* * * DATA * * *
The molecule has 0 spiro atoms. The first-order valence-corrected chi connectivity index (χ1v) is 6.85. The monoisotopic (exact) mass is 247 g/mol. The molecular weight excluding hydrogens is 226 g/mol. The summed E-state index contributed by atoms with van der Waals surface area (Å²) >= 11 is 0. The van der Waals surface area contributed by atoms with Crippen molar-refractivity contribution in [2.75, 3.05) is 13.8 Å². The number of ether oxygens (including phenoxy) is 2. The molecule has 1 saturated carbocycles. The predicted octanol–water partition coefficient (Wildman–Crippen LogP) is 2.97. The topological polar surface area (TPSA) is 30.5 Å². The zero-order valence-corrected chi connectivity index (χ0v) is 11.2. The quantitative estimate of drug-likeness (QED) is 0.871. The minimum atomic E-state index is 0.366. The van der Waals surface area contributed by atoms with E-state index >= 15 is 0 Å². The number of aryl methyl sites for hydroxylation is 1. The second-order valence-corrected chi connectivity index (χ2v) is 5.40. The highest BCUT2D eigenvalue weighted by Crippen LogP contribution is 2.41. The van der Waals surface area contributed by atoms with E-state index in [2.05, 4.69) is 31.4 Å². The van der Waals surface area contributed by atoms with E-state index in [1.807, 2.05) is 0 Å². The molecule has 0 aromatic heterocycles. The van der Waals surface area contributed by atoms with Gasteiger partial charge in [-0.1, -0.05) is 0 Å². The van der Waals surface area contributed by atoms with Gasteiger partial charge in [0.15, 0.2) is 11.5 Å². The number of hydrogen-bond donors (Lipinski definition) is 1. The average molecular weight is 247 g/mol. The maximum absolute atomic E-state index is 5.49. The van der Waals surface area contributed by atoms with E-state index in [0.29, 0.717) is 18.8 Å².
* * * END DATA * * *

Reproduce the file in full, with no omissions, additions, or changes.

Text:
The molecule has 0 spiro atoms. The first-order valence-corrected chi connectivity index (χ1v) is 6.85. The monoisotopic (exact) mass is 247 g/mol. The molecular weight excluding hydrogens is 226 g/mol. The summed E-state index contributed by atoms with van der Waals surface area (Å²) >= 11 is 0. The van der Waals surface area contributed by atoms with Crippen molar-refractivity contribution in [2.75, 3.05) is 13.8 Å². The number of ether oxygens (including phenoxy) is 2. The molecule has 1 saturated carbocycles. The predicted octanol–water partition coefficient (Wildman–Crippen LogP) is 2.97. The topological polar surface area (TPSA) is 30.5 Å². The zero-order valence-corrected chi connectivity index (χ0v) is 11.2. The quantitative estimate of drug-likeness (QED) is 0.871. The minimum atomic E-state index is 0.366. The van der Waals surface area contributed by atoms with E-state index >= 15 is 0 Å². The number of aryl methyl sites for hydroxylation is 1. The second-order valence-corrected chi connectivity index (χ2v) is 5.40. The highest BCUT2D eigenvalue weighted by Crippen LogP contribution is 2.41. The van der Waals surface area contributed by atoms with E-state index in [2.05, 4.69) is 31.4 Å². The van der Waals surface area contributed by atoms with E-state index in [1.807, 2.05) is 0 Å². The molecule has 0 aromatic heterocycles. The van der Waals surface area contributed by atoms with Gasteiger partial charge in [-0.1, -0.05) is 0 Å². The van der Waals surface area contributed by atoms with Gasteiger partial charge in [0.15, 0.2) is 11.5 Å². The number of hydrogen-bond donors (Lipinski definition) is 1. The average molecular weight is 247 g/mol. The maximum absolute atomic E-state index is 5.49. The van der Waals surface area contributed by atoms with E-state index in [0.29, 0.717) is 18.8 Å².